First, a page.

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Old 11-24-2009, 11:48 PM
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Troutman Troutman is offline
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Default St. Croix Legend Elite series

Looking for a new bass rod for next year. I've tried TFOs,(didn't like) and own and broken twice, a Sage XP. I'm looking at the SC LE in 7wt. I've fished several St. Croix legend ultras and like them pretty well. Anyone got experience with the LE series? Are they worth the extra money?
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Old 11-25-2009, 04:43 PM
MtnMike MtnMike is offline
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I was actually looking at those 2 rods on St. Croix's web site last night. I can't really offer an opion since I haven't cast either one. But, I thought that it was interesting that the LU is lighter (3.8 oz) than the LE (4.2 oz) in the freshwater version and (4.5 oz) in the saltwater version. I may have those weights wrong, but that was what I remember them being. I actually prefer the look of the LE in the freshwater version and have heard some really good things about the 8wt. I really like St. Croix rods, but wish they would use snake guides in thier lower line weights rather than the single foot guides. Not an issue with the 7wt and up as they use snake guides.
If you get a chance to compare them or decide to get one let us know what you think. I probably want be buying one anytime soon, but right now I think that a 7wt. would be the next rod on my wish list.
Mike
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Old 11-25-2009, 05:41 PM
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I think, and I could be wrong, but the extra weight on the LE might be from the 2 coats of slow cure finish on the blank. The LU has matte green blanks with finish on the guide wraps only. Might be a difference in the strippers or the reelseat also. Its not enough difference that I would probably notice though.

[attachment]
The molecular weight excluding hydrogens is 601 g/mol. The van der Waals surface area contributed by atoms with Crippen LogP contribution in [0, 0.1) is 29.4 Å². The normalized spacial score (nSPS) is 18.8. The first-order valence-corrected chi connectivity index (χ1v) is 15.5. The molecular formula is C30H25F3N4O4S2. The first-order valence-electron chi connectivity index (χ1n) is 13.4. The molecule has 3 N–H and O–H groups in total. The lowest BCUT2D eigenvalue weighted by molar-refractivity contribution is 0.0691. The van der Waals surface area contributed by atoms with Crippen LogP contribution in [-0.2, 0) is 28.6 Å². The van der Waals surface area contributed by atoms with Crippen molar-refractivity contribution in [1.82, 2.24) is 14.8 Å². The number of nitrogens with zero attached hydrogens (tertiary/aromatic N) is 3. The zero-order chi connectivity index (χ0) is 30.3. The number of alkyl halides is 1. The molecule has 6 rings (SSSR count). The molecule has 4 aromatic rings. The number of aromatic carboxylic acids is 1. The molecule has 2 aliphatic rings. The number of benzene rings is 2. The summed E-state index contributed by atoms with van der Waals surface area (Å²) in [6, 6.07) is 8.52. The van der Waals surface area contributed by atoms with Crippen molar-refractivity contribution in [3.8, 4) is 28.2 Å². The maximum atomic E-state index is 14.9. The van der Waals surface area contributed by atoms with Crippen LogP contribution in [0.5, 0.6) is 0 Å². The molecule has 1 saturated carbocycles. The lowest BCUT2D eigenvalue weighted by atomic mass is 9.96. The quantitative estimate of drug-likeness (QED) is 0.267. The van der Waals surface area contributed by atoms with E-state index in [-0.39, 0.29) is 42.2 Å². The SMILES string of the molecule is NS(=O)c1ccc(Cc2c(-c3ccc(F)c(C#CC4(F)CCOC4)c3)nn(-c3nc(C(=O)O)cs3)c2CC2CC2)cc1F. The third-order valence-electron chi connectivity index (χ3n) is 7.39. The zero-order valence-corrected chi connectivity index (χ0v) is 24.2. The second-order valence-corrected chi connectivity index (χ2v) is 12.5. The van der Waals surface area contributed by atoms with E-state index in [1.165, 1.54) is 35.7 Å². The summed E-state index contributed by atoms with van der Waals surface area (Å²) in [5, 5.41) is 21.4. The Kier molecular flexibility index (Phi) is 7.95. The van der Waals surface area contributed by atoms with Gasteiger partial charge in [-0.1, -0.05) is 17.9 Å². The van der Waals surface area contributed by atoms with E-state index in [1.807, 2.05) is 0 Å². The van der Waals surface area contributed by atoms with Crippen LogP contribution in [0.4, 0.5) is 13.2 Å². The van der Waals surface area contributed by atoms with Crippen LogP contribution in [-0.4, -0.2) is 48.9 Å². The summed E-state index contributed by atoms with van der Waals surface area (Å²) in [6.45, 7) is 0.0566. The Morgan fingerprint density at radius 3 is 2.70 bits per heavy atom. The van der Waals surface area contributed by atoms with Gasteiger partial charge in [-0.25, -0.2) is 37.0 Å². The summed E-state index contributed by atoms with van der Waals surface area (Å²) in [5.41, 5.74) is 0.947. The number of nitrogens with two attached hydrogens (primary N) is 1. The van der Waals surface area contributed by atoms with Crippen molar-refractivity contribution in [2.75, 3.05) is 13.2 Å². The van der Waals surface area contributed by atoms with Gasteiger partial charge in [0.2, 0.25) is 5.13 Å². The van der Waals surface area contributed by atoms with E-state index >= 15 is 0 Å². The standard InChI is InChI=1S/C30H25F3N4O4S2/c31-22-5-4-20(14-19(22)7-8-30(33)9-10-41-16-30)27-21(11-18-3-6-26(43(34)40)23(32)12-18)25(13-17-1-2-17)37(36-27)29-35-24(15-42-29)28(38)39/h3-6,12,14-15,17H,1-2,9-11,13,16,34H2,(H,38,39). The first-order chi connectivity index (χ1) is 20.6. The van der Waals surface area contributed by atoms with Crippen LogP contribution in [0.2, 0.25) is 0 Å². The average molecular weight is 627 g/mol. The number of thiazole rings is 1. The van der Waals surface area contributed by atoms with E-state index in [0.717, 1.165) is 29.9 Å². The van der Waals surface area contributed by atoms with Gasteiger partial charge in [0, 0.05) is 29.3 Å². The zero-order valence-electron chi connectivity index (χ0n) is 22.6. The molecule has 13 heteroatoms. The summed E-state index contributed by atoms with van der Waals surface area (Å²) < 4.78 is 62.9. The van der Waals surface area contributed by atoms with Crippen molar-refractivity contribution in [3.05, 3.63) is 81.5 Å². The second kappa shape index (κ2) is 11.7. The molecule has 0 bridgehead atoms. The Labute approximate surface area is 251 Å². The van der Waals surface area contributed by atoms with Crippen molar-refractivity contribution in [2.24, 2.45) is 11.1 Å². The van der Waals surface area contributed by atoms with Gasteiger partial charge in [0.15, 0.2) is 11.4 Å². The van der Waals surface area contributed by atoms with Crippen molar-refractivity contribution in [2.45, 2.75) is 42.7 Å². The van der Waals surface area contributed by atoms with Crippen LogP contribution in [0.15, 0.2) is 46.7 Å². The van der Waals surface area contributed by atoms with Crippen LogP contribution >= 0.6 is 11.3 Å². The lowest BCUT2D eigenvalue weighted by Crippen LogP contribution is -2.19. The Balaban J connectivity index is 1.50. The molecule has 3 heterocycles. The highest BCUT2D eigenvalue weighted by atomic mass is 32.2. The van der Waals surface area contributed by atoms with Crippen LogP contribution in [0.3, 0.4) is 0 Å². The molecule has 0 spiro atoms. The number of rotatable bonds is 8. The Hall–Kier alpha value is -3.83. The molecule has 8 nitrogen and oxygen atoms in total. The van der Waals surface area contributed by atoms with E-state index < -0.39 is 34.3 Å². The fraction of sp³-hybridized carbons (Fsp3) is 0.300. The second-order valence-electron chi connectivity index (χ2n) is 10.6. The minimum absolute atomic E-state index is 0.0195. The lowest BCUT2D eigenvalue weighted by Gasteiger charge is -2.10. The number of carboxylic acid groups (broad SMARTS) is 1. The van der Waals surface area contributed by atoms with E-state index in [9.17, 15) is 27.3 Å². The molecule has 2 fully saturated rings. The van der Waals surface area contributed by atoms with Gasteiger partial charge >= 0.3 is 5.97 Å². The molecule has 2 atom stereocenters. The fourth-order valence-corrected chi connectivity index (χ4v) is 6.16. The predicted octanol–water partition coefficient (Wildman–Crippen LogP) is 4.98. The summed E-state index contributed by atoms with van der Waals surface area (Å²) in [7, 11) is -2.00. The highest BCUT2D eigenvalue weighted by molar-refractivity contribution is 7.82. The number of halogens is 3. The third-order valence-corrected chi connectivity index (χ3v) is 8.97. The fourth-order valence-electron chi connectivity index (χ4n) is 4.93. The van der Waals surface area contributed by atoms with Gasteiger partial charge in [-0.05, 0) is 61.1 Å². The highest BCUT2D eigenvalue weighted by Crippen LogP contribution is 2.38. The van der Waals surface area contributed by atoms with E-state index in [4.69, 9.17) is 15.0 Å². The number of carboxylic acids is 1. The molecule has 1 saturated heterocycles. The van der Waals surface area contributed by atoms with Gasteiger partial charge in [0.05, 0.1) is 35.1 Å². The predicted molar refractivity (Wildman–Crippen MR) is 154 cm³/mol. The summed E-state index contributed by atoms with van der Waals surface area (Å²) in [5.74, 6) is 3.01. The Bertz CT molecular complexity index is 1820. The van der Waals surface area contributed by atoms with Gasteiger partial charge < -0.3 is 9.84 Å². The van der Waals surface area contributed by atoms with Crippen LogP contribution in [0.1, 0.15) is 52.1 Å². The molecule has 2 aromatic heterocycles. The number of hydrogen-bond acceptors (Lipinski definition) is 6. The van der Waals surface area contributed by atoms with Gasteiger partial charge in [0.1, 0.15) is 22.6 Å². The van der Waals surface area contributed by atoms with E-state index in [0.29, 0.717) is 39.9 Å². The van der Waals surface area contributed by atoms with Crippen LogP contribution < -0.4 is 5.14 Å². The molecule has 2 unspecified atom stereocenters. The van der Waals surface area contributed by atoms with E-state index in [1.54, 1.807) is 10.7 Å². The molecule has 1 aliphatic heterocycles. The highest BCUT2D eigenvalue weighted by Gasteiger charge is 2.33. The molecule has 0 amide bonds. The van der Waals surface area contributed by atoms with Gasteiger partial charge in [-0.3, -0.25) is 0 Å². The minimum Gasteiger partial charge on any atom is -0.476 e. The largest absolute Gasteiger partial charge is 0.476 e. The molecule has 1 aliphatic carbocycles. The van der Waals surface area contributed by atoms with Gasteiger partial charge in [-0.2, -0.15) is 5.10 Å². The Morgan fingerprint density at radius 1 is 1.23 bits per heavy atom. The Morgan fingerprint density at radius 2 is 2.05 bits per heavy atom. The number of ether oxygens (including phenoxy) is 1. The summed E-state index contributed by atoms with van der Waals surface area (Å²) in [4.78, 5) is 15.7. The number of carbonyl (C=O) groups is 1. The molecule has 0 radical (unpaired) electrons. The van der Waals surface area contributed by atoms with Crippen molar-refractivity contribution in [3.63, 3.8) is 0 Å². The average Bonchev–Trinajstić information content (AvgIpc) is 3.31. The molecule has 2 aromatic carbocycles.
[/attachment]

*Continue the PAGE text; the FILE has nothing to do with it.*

I was comparing the St. croix LU, and LE series to the G-loomis GLX and the Scott STS and they are all very close in weight, but the latter two are more pricey and no one around here carries them.
I have owned 3 different LU series rods, a 3wt, 4wt, and a 5wt. They have all been good rods and SC has always given me good warranty service.
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Old 11-25-2009, 06:06 PM
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two other decent and cheaper rods are the loomis cross current (not the glx cc) and the redington cps. the cps is very lightweight, but they don't make it anymore. I think the current cpx series is the same thing. I have the cross current in a 6wt and the redington in an 8wt if you ever want to cast them. I've never cast a st. croix that I didn't like.
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Last edited by ttas67; 11-25-2009 at 06:08 PM.. Reason: none
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Old 11-25-2009, 10:29 PM
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Hugh Hartsell Hugh Hartsell is offline
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Default Legend Elite

Hi Gary,
I had the opportunity to upgrade a Legend Ultra early this year to a Legend Elite and I have really enjoyed it. It has good backbone to it and it does not wear you out at the end of the day. I have found it to be a great tailwater rod in the 9ft. 5wt. category. I have let a number of clients use it and they give it high marks. I believe you would be happy with a new one.
Hugh
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Old 11-26-2009, 12:19 AM
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Quote:
Originally Posted by Hugh Hartsell View Post
It has good backbone to it and it does not wear you out at the end of the day.
Hugh
Those are very important things to consider when you spend 8-10 hours casting heavily weighted streamers or bulky, wind resistant flies on a river or lake. Some of the rods I've bought were just too stiff and wore out my wrist. Your casting technique gets sloppy and frustration sets in. Some of my rods (fiberglass 6-7 wts) are fantastic on smaller freestone rivers, but open tailwaters with winds that gust and change direction constantly (Holston, FB ), a rod with backbone and a comfortable grip is a necessity.
I will be testing out a couple of rods soon (Daniel has them on order for me). Thanks for all the advice fellas.
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